Update: Since our interview just a few weeks ago, many of the issues Chong highlighted have become increasingly salient. This past week in Parliament, he once again stood out amongst the 14 Conservative leadership candidates in condemning the links between hateful rhetoric and the troubling rise in hate crimes against Canada’s Muslim community, this time by pledging to vote for Liberal MP Irqa Khalid’s (Mississauga-Erin Mills) Motion 103 condemning Islamophobia and “all forms of systemic racism, religious intolerance, and discrimination of Muslims, Jews, Christians, Sikhs, Hindus and other religious communities.” Although distancing himself from Kellie Leitch and Keith Alexander, leadership frontrunner Kevin O’Leary opposed the motion, citing its ambiguity and “ill-conceived” goals. O’Leary spoke at McGill last Monday in a heavily-attended event, outlining his ambitious plan for 3% annual growth while generally avoiding social issues and policy specifics.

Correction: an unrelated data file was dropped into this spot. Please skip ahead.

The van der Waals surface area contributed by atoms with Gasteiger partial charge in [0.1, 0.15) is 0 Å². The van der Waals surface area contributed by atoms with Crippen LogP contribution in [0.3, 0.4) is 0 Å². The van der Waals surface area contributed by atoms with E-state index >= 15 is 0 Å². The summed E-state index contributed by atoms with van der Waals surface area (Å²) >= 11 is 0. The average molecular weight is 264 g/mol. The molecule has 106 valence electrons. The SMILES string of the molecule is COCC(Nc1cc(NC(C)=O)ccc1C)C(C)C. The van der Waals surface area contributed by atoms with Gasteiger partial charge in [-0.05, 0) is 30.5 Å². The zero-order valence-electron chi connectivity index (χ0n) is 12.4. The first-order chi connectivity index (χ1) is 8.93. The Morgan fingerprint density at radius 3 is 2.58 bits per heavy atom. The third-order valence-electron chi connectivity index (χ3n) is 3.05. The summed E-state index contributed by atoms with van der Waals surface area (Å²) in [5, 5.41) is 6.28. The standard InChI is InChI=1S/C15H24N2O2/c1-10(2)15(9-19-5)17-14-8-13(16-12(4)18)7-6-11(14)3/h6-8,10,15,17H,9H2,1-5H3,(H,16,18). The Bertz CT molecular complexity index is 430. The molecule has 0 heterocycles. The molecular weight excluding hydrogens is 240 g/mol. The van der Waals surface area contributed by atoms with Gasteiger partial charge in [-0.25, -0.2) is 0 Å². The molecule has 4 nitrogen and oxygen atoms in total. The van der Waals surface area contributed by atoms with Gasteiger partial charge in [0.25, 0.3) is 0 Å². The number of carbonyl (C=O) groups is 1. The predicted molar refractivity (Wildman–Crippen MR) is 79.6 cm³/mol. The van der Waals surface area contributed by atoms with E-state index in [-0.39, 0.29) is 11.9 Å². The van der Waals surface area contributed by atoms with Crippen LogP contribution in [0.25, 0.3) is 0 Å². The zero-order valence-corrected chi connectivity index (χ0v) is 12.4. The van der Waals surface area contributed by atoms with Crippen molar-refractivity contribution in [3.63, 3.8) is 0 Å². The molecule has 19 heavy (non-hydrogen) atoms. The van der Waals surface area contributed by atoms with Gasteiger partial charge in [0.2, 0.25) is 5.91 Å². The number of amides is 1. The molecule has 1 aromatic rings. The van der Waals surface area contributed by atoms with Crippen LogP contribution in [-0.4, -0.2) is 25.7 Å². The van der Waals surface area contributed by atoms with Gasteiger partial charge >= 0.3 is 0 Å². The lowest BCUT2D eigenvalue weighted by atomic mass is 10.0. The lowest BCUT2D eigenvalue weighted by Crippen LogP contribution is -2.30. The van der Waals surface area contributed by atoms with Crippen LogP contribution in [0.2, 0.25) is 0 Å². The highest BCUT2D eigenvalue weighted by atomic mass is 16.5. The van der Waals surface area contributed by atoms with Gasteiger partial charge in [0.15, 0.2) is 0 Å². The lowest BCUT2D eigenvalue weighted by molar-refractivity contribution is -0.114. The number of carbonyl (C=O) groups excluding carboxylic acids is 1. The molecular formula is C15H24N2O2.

Benjamin Aloi, media team leader (MIR): I’m here with Michael Chong, a candidate for leader of the Conservative Party of Canada (CPC) and, therefore, leader of the official opposition. Mr. Chong, thank you for being here with us tonight.
Michael Chong, MP (Wellington-Halton Hills, ON): My pleasure
Aloi: For starters, following the terrorist attack on the mosque in Québec City, you stood out amongst the conservative candidates in noting that certain politicians contribute to a toxic discourse with their “normalisation” of hate. Although the majority of Canadians agree with you, how would you guarantee as party leader that the Conservatives unequivocally support a pluralistic, tolerant society and that they will defend the rights of ethnic and religious minorities?